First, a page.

Imagine having as much inside you — thoughts, feelings, desires, needs — as you really do, but being unable to express them. Or worse, having others assume that because you can't say them, they don't exist. They assume your brain is void of intelligence in the first place. Imagine that frustration. Imagine feeling so caged.
If you're having trouble conjuring such impotence, watch how Vermonters Tracy Thresher and Larry Bissonnette navigate such a life at home and abroad. The central characters of a new documentary from Academy Award-winning director Gerardine Wurzberg, Tracy (an advocate) and Larry (an artist) could be trapped in their bodies — and sometimes they are. But more often, they live life to the fullest, giving eloquent voice to an often misunderstood disability.
Tracy and Larry both have autism, a developmental disorder that affects how nerve cells and synapses connect and organize, resulting in communication difficulties, social impairment, and restricted and repetitive physical behaviors. Both men were assumed to be mentally retarded as children and young adults and were isolated as a result; it wasn't until they learned to "speak" by typing that their innate intelligence, as well as their ability to share their thoughts and feelings, was freed.
So, too, were their ambitions — to travel, to make a difference. Wurzberg's film, Wretches and Jabberers, follows Tracy and Larry through Sri Lanka, Japan, and Finland, where they meet other autistic people like fellow advocate Chammi Rajapatirana; a teenage boy named Naoki Higashida who has never heard of "advocacy" before meeting Tracy; and Finns Antti Lappalainen and Henna Laulainen, who spend much of their time engaged in mindless tasks despite their obvious brainpower. To different degrees, they've all been liberated by the use of typing technology, which allows them to educate and change public perceptions about autism. Tracy and Larry's journey establishes deeper connections between the people who will be on the front lines of this public-awareness campaign.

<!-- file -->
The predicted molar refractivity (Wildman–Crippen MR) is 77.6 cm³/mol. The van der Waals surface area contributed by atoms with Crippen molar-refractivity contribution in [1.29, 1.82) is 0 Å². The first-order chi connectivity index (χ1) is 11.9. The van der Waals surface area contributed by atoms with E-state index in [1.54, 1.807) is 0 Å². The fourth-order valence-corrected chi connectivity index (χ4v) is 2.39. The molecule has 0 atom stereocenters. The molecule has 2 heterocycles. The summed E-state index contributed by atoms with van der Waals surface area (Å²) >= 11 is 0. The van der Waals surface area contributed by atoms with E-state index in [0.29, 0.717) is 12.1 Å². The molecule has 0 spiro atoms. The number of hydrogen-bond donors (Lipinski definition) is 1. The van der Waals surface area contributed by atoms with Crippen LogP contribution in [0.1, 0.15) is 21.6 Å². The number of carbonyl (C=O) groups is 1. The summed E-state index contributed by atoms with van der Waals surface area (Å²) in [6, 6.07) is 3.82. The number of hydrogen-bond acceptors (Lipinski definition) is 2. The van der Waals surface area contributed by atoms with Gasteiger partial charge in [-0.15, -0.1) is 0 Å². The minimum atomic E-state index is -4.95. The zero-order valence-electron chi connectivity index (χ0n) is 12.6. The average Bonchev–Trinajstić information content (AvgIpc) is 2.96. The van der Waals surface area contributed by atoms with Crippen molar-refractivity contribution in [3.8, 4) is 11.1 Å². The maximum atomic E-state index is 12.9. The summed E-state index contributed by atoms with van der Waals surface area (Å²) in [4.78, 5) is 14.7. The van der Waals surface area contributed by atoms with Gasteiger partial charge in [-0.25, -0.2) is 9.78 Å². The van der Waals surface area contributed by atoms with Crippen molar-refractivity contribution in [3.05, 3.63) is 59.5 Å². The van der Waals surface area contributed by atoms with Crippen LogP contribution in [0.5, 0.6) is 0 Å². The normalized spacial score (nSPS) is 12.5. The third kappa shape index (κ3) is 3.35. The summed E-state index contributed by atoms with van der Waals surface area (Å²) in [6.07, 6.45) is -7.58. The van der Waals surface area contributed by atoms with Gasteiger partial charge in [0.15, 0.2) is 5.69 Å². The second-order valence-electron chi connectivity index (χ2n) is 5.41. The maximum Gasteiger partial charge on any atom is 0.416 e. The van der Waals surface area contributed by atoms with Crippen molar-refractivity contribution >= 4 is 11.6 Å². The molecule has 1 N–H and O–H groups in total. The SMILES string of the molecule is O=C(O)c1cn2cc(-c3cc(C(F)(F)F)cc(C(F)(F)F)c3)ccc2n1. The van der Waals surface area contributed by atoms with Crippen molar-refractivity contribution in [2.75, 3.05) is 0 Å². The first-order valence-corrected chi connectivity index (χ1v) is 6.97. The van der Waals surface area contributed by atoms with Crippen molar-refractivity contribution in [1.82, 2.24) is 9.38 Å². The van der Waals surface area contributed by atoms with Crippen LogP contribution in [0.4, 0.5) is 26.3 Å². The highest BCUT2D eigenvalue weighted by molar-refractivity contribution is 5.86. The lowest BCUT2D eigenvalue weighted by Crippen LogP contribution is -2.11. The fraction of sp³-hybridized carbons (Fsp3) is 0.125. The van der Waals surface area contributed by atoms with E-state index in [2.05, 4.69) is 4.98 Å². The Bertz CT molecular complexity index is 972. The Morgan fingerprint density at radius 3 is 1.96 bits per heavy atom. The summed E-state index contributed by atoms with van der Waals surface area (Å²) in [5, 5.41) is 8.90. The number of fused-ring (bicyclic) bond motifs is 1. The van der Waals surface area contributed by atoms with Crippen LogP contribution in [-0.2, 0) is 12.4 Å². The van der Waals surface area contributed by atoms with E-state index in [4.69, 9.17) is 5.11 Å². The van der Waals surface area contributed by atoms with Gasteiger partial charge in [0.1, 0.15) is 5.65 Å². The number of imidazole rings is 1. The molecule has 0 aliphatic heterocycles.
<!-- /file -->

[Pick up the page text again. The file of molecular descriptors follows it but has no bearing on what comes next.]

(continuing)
The film presents the autistic as extremely poetic people. Larry speaks of "bursting bubbles of backward thinking," and Tracy says their travels had a "cathartic learning explosive effect on my life." For Chammi, it is "killingly hard to figure out the pattern of movement I need to type my thoughts."
And of course, there's the distinction of "wretches" — the autistic, with their limited communication — from "jabberers" — the rest of us who can speak freely. This delightful turn of phrase comes from Antti during a lunch scene in Finland, where typing devices are passed back and forth in a pattern that mimics overlapping conversation at Thanksgiving dinner. (Their lyrical speech is underscored by a soundtrack featuring 20 originals from the likes of Carly Simon, Devendra Banhart, Scarlett Johansson, Norah Jones, Ben Harper, and Vincent Gallo; with one maudlin exception, the tunes dovetail nicely with the story.)
According to the Maine Autism Alliance, an Augusta-based advocacy organization that is co-sponsoring the Wretches and Jabberers screening at SPACE Gallery, one in every 110 children is diagnosed with autism, which makes it a more common affliction than childhood cancer, juvenile diabetes, and pediatric AIDS combined. While autism's causes remain mysterious, this much is clear: cases are on the rise (perhaps due to improved diagnosis techniques), boys are three to four times more frequently diagnosed than girls, and an estimated 1.5 million people in the United States (and millions more worldwide) are affected by the disorder.